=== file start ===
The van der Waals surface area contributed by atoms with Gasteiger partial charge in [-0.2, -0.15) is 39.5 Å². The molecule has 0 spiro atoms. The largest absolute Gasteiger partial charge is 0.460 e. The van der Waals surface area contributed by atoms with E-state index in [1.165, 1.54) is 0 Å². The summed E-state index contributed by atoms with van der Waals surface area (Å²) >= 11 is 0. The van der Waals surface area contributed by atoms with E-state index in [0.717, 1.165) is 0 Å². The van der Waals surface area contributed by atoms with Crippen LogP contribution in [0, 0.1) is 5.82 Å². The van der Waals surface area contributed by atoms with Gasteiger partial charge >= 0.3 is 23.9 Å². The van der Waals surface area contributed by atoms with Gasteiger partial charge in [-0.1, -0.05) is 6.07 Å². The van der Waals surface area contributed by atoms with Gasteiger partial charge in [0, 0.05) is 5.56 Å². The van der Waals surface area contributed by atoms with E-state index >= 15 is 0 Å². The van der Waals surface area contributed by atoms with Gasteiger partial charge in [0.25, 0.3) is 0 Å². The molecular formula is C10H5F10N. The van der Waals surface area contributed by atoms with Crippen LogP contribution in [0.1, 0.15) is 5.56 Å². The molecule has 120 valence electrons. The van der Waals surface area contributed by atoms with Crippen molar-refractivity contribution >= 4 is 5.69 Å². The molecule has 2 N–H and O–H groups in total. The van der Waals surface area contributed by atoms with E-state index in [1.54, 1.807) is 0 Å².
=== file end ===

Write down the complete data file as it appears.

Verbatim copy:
The van der Waals surface area contributed by atoms with Gasteiger partial charge in [-0.2, -0.15) is 39.5 Å². The molecule has 0 spiro atoms. The largest absolute Gasteiger partial charge is 0.460 e. The van der Waals surface area contributed by atoms with E-state index in [1.165, 1.54) is 0 Å². The summed E-state index contributed by atoms with van der Waals surface area (Å²) >= 11 is 0. The van der Waals surface area contributed by atoms with E-state index in [0.717, 1.165) is 0 Å². The van der Waals surface area contributed by atoms with Crippen LogP contribution in [0, 0.1) is 5.82 Å². The van der Waals surface area contributed by atoms with Gasteiger partial charge >= 0.3 is 23.9 Å². The van der Waals surface area contributed by atoms with Gasteiger partial charge in [-0.1, -0.05) is 6.07 Å². The van der Waals surface area contributed by atoms with Gasteiger partial charge in [0, 0.05) is 5.56 Å². The van der Waals surface area contributed by atoms with E-state index >= 15 is 0 Å². The van der Waals surface area contributed by atoms with Gasteiger partial charge in [0.25, 0.3) is 0 Å². The molecular formula is C10H5F10N. The van der Waals surface area contributed by atoms with Crippen LogP contribution in [0.1, 0.15) is 5.56 Å². The molecule has 120 valence electrons. The van der Waals surface area contributed by atoms with Crippen molar-refractivity contribution >= 4 is 5.69 Å². The molecule has 2 N–H and O–H groups in total. The van der Waals surface area contributed by atoms with E-state index in [1.54, 1.807) is 0 Å².